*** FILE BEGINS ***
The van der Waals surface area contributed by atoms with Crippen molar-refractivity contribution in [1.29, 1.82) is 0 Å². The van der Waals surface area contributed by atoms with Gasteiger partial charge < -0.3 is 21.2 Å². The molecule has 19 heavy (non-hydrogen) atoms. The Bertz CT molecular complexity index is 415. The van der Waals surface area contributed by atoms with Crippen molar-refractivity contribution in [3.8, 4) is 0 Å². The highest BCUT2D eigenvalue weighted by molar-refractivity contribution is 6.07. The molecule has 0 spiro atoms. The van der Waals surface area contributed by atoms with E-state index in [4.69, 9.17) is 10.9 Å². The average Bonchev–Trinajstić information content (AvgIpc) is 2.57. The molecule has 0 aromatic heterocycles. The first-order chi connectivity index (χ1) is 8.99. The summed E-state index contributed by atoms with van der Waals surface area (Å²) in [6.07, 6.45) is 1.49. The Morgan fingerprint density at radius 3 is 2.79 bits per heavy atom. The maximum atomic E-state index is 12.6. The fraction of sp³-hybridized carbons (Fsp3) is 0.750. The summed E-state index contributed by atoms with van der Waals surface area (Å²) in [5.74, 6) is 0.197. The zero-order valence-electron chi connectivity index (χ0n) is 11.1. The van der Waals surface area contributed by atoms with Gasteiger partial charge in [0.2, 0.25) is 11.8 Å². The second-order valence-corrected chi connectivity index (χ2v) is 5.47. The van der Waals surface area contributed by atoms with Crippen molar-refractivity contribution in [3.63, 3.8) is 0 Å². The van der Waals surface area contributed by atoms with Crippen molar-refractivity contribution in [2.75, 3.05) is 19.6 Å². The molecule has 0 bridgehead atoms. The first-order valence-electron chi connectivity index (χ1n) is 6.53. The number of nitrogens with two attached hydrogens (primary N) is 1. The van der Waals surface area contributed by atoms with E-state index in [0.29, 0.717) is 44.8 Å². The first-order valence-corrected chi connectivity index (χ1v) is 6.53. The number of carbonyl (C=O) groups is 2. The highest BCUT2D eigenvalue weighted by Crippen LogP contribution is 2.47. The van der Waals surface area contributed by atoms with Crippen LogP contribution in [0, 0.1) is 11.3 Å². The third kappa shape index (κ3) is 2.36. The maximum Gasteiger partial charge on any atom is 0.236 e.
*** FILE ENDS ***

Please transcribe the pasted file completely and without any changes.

The van der Waals surface area contributed by atoms with Crippen molar-refractivity contribution in [1.29, 1.82) is 0 Å². The van der Waals surface area contributed by atoms with Gasteiger partial charge < -0.3 is 21.2 Å². The molecule has 19 heavy (non-hydrogen) atoms. The Bertz CT molecular complexity index is 415. The van der Waals surface area contributed by atoms with Crippen molar-refractivity contribution in [3.8, 4) is 0 Å². The highest BCUT2D eigenvalue weighted by molar-refractivity contribution is 6.07. The molecule has 0 spiro atoms. The van der Waals surface area contributed by atoms with E-state index in [4.69, 9.17) is 10.9 Å². The average Bonchev–Trinajstić information content (AvgIpc) is 2.57. The molecule has 0 aromatic heterocycles. The first-order chi connectivity index (χ1) is 8.99. The summed E-state index contributed by atoms with van der Waals surface area (Å²) in [6.07, 6.45) is 1.49. The Morgan fingerprint density at radius 3 is 2.79 bits per heavy atom. The maximum atomic E-state index is 12.6. The fraction of sp³-hybridized carbons (Fsp3) is 0.750. The summed E-state index contributed by atoms with van der Waals surface area (Å²) in [5.74, 6) is 0.197. The zero-order valence-electron chi connectivity index (χ0n) is 11.1. The van der Waals surface area contributed by atoms with Gasteiger partial charge in [0.2, 0.25) is 11.8 Å². The second-order valence-corrected chi connectivity index (χ2v) is 5.47. The van der Waals surface area contributed by atoms with Crippen molar-refractivity contribution in [3.63, 3.8) is 0 Å². The van der Waals surface area contributed by atoms with Crippen molar-refractivity contribution in [2.75, 3.05) is 19.6 Å². The molecule has 0 bridgehead atoms. The first-order valence-electron chi connectivity index (χ1n) is 6.53. The number of nitrogens with two attached hydrogens (primary N) is 1. The van der Waals surface area contributed by atoms with E-state index in [0.29, 0.717) is 44.8 Å². The first-order valence-corrected chi connectivity index (χ1v) is 6.53. The number of carbonyl (C=O) groups is 2. The highest BCUT2D eigenvalue weighted by Crippen LogP contribution is 2.47. The van der Waals surface area contributed by atoms with Crippen LogP contribution in [0, 0.1) is 11.3 Å². The third kappa shape index (κ3) is 2.36. The maximum Gasteiger partial charge on any atom is 0.236 e.